At first, strangers are eyed suspiciously, even asked for identification. Gradually, as bets are taken (noted on the backs of envelopes), and the bowlers warm up with a few throws, typical Irish hospitality takes over and the secrets of the game revealed.
'There's a bowler in the Novice B Class called Hitler O'Reagan,' I was informed outside the Jewish cemetery gates. 'He's from West Cork, and he was called Hitler by his mammy because he was born during the war. People look up when they hear his name.'
Road bowling has four competitive levels: novice,junior, intermediate and senior (all divided into classes A, B and C). Some players prefer to linger in, say, junior B, where they have a greater chance of victory, than enter a higher class.
'Now, these fellows today,' John O'Driscoll predicted (accurately as it turned out), 'it'll take them 12 to 13 shots to get down the road. That's because they're juniors. A good bowler could do it in eight shots.'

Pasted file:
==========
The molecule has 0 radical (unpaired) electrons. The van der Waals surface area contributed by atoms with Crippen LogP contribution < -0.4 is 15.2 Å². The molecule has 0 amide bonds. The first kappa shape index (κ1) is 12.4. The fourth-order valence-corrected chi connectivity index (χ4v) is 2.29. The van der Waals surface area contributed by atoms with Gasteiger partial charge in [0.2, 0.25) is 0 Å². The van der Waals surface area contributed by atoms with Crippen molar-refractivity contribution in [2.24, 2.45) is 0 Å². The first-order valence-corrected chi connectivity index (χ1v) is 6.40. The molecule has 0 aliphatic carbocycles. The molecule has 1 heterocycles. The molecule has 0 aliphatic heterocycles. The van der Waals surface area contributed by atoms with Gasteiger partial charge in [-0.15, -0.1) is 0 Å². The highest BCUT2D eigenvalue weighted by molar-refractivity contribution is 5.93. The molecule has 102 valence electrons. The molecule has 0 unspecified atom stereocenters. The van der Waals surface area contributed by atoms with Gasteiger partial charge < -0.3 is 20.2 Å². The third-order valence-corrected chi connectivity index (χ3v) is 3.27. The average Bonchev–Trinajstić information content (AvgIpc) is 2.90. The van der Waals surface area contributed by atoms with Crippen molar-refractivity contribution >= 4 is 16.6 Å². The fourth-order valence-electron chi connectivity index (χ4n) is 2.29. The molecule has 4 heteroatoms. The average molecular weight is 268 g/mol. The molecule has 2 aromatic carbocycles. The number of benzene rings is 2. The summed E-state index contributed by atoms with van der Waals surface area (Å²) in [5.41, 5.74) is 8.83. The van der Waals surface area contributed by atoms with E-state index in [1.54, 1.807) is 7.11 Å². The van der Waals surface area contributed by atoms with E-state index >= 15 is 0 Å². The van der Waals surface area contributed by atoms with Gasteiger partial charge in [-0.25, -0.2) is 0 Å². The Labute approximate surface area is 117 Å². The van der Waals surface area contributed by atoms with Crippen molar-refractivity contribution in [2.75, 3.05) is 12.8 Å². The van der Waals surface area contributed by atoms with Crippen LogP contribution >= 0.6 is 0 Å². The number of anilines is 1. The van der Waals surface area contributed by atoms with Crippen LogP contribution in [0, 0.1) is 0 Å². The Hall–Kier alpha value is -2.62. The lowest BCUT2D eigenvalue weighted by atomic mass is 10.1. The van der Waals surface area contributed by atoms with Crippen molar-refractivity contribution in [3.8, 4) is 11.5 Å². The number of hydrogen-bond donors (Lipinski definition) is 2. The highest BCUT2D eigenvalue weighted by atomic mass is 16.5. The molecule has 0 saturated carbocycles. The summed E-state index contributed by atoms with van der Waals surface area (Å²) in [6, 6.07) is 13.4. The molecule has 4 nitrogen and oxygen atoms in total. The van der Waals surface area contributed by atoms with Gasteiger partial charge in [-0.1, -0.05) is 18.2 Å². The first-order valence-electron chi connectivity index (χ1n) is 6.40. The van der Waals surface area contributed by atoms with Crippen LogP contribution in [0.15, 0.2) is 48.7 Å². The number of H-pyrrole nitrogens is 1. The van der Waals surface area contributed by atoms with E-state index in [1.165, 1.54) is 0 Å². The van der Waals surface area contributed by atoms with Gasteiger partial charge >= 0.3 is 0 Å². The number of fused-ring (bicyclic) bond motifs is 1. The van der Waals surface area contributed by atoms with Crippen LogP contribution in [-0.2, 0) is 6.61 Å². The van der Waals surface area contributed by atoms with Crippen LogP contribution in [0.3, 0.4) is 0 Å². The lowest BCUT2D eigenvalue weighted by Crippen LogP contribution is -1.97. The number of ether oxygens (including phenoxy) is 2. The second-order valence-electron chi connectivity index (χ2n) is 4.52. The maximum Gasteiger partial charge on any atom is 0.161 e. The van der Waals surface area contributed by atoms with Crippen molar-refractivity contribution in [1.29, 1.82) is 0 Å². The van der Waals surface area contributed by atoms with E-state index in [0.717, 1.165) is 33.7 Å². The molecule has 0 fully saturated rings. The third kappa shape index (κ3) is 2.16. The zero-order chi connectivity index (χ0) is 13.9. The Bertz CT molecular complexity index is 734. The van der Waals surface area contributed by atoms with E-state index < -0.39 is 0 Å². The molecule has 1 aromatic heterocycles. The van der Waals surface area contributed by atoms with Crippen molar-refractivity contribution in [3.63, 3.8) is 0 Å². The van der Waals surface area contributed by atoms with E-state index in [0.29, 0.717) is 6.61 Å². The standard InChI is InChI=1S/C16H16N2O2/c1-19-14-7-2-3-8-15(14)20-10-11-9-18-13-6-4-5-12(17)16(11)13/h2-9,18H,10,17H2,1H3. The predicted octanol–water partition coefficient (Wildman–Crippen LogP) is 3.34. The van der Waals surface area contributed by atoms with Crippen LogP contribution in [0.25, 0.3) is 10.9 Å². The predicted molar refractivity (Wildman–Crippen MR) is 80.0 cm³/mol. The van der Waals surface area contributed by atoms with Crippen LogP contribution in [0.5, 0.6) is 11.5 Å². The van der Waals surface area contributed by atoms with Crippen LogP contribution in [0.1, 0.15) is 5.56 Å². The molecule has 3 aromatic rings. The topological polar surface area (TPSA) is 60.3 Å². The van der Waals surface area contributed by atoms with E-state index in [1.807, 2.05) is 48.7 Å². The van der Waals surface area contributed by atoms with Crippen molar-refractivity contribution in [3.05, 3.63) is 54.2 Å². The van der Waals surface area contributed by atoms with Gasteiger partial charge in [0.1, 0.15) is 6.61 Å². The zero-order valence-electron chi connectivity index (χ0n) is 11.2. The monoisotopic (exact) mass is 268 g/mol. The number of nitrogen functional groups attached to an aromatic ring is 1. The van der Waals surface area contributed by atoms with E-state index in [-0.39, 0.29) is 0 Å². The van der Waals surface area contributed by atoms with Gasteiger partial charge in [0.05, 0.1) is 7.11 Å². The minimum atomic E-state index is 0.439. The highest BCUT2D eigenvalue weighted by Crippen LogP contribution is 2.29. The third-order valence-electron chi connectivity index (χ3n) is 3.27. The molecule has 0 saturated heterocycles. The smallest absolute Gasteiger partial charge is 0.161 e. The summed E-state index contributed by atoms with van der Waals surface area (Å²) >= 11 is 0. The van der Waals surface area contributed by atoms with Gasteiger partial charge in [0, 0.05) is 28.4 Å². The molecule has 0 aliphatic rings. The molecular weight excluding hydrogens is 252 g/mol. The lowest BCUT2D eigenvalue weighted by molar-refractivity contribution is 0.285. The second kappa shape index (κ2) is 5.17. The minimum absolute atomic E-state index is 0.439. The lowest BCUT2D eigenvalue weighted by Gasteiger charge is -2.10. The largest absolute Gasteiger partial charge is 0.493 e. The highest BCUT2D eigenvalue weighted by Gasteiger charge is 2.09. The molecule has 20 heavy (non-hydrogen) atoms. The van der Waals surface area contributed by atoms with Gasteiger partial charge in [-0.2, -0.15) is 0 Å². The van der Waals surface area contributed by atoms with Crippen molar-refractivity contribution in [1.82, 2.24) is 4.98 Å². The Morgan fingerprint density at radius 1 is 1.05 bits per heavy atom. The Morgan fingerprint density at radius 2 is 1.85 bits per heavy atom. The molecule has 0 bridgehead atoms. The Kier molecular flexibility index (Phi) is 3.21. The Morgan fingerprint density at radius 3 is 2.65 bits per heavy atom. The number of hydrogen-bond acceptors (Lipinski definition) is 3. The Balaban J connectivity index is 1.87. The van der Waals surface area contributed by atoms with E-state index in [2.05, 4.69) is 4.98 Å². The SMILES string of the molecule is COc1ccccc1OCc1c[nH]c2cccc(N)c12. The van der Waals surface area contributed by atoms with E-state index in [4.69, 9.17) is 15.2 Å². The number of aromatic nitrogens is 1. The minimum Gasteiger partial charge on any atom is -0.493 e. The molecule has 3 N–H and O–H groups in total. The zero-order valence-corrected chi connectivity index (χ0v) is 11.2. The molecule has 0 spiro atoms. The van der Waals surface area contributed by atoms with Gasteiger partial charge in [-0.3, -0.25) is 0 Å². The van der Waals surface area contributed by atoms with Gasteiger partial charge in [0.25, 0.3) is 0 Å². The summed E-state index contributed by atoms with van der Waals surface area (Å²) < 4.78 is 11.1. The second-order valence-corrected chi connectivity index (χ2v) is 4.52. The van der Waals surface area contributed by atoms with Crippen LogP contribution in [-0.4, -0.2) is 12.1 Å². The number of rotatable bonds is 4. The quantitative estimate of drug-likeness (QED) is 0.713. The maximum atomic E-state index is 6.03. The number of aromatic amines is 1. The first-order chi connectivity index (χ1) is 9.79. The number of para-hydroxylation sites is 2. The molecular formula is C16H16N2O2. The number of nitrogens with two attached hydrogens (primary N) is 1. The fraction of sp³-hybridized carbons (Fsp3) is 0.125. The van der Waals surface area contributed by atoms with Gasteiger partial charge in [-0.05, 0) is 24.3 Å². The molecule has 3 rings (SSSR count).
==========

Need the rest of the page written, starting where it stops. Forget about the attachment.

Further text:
Front teeth missing, Mr O'Driscoll, 29, shouted to three acquaintances downing Budweisers. 'If someone has too much to drink we don't let him play. . .too dangerous,' he explained. At this point, a practice bowl smacks into the blue Vauxhall parked against a hedge. Dust rises; eyebrows don't.
'The oldest player was Mick Barry from Cork,' one of the crowd said. 'He's 73 and still playing today. No, he's not here - he's in Cork, the best player in Ireland.'
Mr O'Driscoll pushed his face into mine. 'Listen,' he said, 'John-John O'Driscoll, who's 63, beat Mick Barry last year in the All-Ireland.' He was speaking of his father. His voice broke slightly as he added: 'And there was one man who died. . .Christy O'Driscoll . . .and he was the greatest bowler who ever played. He could make a bowl talk to you.'